Pacific island countries using the AstraZeneca vaccine should continue with their rollouts, the World Health Organisation says.
That is despite several European countries and Australia limiting its use because of safety concerns.
In Australia, the Pfizer vaccine is now the preferred option for people under 50, Britain is offering an alternative for those under 30, while France and Belgium recommend AstraZeneca be given to those 55 and over.
European regulators said earlier this month they had found a possible link between AstraZeneca's Covid-19 vaccine and a rare blood clotting problem that led to a small number of deaths.
Several Pacific island countries are only offering the AstraZeneca jab and have been supplied this by the Covax facility - an international health grouping set up to ensure equitable distribution of vaccines.
The countries' vaccination campaigns are gathering pace including in Fiji, where hundreds of thousands in the tourism dependent country are out of work because of Covid-19.
Musician and entrepreneur Apakuki Nalawa, 32, went to the Vodafone Arena on the outskirts of Suva for his jab and said he wanted to see borders open and his livelihood back.
"I couldn't wait to get it because I know that we've all been shook by this whole pandemic and I think it's time for everyone just to move forward and get the vaccine and hopefully get the next shot in a few months and get things rolling," he said.
Any hesitancy around getting a jab against Covid-19 is easing off as more get vaccinated, health authorities have told Fiji media, and the government is opening up the vaccinations to more people, according to RNZ Pacific correspondent in Suva, Lice Movono.
"They have a lot of AstraZeneca that's coming out of the Covax facility and they do need to finish their stocks very quickly because the expiration date on these stocks is very near," she said.
Tonga starts vaccinating around 2200 frontline workers with AstraZeneca on Thursday.
Matangi Tonga journalist Mary Fonua said Tonga did not have the luxury of choice when it came to vaccines.
"The alternatives require cold storage that we don't have - the alternatives are very hard to get - we'd be at the end of the queue and there's a lot of other reasons, so Tonga hasn't jumped into this.
"They've been looking at this for months and we're finally very pleased that there is some vaccine coming through."
Next week, Solomon Islands plans to begin its rollout of AstraZeneca vaccinations for 17,000 people considered at risk as they live along the border with Papua New Guinea, which has a serious outbreak of Covid-19.
Health teams are already in Western and Choiseul provinces preparing to deliver the vaccine, according to a senior advisor to the health ministry there, Dr Yogesh Choudhri.
He said people were being given extra information and monitoring would be strengthened, in light of the very rare blood clotting reports.
"Overall the risk is extremely low," he told RNZ Pacific.
"Our stance right now is to continue with the vaccination. If the WHO issues a statement it cannot be used in a certain age group then of course we have an issue because all of our frontliners would be young people ... we (couldn't) immunise them with AstraZeneca so we would have to look for alternatives."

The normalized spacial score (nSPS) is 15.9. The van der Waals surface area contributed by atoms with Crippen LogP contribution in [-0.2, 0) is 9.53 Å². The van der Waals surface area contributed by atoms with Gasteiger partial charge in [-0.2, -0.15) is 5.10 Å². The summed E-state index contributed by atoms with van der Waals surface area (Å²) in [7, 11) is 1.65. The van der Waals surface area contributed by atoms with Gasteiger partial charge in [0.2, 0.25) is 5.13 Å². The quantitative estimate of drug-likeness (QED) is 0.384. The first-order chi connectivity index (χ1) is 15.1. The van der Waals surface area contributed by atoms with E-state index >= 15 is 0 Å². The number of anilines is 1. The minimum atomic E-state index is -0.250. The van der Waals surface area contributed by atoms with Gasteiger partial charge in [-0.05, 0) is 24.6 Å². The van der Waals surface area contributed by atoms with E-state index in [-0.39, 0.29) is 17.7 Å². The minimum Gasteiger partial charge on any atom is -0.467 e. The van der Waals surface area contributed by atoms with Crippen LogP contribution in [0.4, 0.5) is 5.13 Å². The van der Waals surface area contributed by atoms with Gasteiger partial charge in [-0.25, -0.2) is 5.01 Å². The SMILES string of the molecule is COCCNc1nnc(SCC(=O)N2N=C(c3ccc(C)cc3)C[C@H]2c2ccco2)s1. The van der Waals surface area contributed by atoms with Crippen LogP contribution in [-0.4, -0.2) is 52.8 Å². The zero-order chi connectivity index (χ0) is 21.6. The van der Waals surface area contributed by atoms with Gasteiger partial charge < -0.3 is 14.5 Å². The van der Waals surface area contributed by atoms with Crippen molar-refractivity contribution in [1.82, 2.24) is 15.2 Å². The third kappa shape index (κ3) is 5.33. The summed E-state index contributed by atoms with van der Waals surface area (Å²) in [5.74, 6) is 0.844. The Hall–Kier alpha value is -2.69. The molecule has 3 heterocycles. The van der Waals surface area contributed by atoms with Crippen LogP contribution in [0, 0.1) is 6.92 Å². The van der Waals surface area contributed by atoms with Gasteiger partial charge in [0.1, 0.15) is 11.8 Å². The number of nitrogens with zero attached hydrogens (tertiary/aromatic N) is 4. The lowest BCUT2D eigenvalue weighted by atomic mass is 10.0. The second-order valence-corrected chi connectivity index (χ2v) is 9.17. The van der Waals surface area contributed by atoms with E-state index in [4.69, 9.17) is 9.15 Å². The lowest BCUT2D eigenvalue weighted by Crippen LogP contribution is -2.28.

Health authorities had vaccinated just over 3000 frontline and essential workers and other vulnerable people in the capital, Honiara, by Monday night.
Millions of lives saved
The World Health Organisation said countries should continue to vaccinate with the AstraZeneca vaccine, which has saved millions of lives and prevented serious illness.
The benefits outweigh the very rare potential risks, it told RNZ Pacific in a statement.
"The cases of blood clots with low platelets are all being investigated thoroughly. WHO will continue to inform the public, transparently and in a timely way, about any change in the assessment of risk of any vaccine or a change in our recommendation for their use. WHO works very closely with the governments in the Pacific to provide technical support. It is also important to note that health workers will continue to monitor experience, safety issues and impact of the vaccination programme in the Pacific."
NZ still assessing AstraZeneca for Pacific
New Zealand's health authorities are still assessing the AstraZeneca vaccine for use in Pacific island countries.
The government announced at the end of last year it had earmarked US$53 million to support its Pacific partners with a portfolio of vaccines.
A ministry of health spokesperson said in a statement that New Zealand is supporting Cook Islands, Niue, Tokelau, Samoa, Tonga and Tuvalu to make informed decisions on which vaccines they opt for.
"New Zealand is purchasing enough vaccines across the portfolio for the populations of New Zealand, the Realm (Cook Islands, Niue and Tokelau) and Samoa, Tonga and Tuvalu," the statement said.
"Ultimately, it is up to the countries to decide what vaccine they want and the support they require to roll-out their vaccination campaigns."
Vaccines must have been approved for use by Medsafe before they will be offered to the Pacific countries and so far the regulator has only granted provisional consent for the Pfizer/BioNTech vaccine, the ministry said.